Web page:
In 1994, Eric Crawford was rendered a quadriplegic following a traffic accident. Confined to a wheelchair, the Maysville resident says he has since developed glaucoma, and that his doctor told him that, while it could not be prescribed, marijuana could alleviate his pain.
But in the absence of legislation that would add Kentucky to the list of 20 states with some form of medical marijuana law, Crawford says he has to obtain his marijuana illegally.
Kentucky lawmakers are weighing a bill to legalize medical marijuana.
Members of the House Health and Welfare Committee heard testimony Thursday from advocates who say the currently illegal drug should be made available to treat illness.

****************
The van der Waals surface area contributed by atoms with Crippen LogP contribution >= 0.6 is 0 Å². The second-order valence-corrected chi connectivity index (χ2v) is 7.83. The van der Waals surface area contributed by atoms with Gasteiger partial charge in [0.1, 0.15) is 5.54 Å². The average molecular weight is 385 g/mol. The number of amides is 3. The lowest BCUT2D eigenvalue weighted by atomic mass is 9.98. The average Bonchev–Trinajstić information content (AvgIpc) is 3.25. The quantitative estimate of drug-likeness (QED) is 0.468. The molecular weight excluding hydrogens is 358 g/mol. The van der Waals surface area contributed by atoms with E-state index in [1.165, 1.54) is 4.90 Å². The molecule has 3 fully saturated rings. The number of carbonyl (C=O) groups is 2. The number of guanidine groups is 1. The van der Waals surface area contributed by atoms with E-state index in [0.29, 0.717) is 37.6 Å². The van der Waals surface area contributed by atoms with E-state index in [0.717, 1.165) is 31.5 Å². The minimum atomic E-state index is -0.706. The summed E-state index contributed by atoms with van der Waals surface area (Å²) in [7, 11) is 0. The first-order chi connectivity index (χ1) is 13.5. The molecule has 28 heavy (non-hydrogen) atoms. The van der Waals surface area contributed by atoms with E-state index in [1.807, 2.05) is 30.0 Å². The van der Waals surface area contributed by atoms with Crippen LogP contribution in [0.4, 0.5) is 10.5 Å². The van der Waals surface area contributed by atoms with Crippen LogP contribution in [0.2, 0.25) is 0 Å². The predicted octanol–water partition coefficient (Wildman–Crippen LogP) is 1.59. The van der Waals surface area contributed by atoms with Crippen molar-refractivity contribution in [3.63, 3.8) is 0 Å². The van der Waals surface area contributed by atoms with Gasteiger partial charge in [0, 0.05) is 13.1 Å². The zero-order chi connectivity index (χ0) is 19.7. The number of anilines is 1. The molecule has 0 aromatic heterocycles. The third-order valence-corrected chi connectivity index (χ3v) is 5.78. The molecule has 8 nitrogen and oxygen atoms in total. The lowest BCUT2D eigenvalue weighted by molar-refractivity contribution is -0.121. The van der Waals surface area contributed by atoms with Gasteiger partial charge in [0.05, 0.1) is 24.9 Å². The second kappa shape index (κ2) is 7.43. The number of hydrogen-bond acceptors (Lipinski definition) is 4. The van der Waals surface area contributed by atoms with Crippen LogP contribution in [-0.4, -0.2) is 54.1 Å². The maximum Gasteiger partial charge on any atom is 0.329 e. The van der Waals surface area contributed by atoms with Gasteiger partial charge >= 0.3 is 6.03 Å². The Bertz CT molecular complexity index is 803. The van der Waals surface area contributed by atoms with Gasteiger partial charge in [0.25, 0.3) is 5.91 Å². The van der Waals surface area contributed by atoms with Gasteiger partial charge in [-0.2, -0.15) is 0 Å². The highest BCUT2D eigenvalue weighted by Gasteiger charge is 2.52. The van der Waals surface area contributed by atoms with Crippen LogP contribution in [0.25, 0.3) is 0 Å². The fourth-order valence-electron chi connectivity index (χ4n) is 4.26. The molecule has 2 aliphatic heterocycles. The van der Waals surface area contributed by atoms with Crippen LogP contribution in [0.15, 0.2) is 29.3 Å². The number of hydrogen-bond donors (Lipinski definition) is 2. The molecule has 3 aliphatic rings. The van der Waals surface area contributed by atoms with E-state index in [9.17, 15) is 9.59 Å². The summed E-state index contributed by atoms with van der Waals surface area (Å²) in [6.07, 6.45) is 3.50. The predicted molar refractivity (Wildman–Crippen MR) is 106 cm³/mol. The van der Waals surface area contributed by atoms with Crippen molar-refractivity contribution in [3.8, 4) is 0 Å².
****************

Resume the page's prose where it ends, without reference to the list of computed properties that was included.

Crawford says he uses marijuana to not only treat his glaucoma, but to reduce the chronic pain he says he still experiences as a result of his accident.
“I don’t know what to do. I don’t wanna leave this state, but I may have to," Crawford says.
Crawford came to the Capitol to rally support for the issue.
Josh Stanley is a marijuana cultivator with the Colorado-based “Realm of Caring,” which develops strains of the plant for medicinal use. He also came to Frankfort.
“We’re actually showing that we’re not able to reverse, but we’re stopping, literally stopping, the progression of Parkinson’s, of Alzheimer’s, ALS and MS, through the use of the cannabidiol treatment," Stanley says. "So, I don’t want to soapbox here so you think that all we’re talking about here is epilepsy. That should be enough, certainly. But we’re just gettin’ warmed up.”
Republican committee members disagreed with Stanley’s claims.
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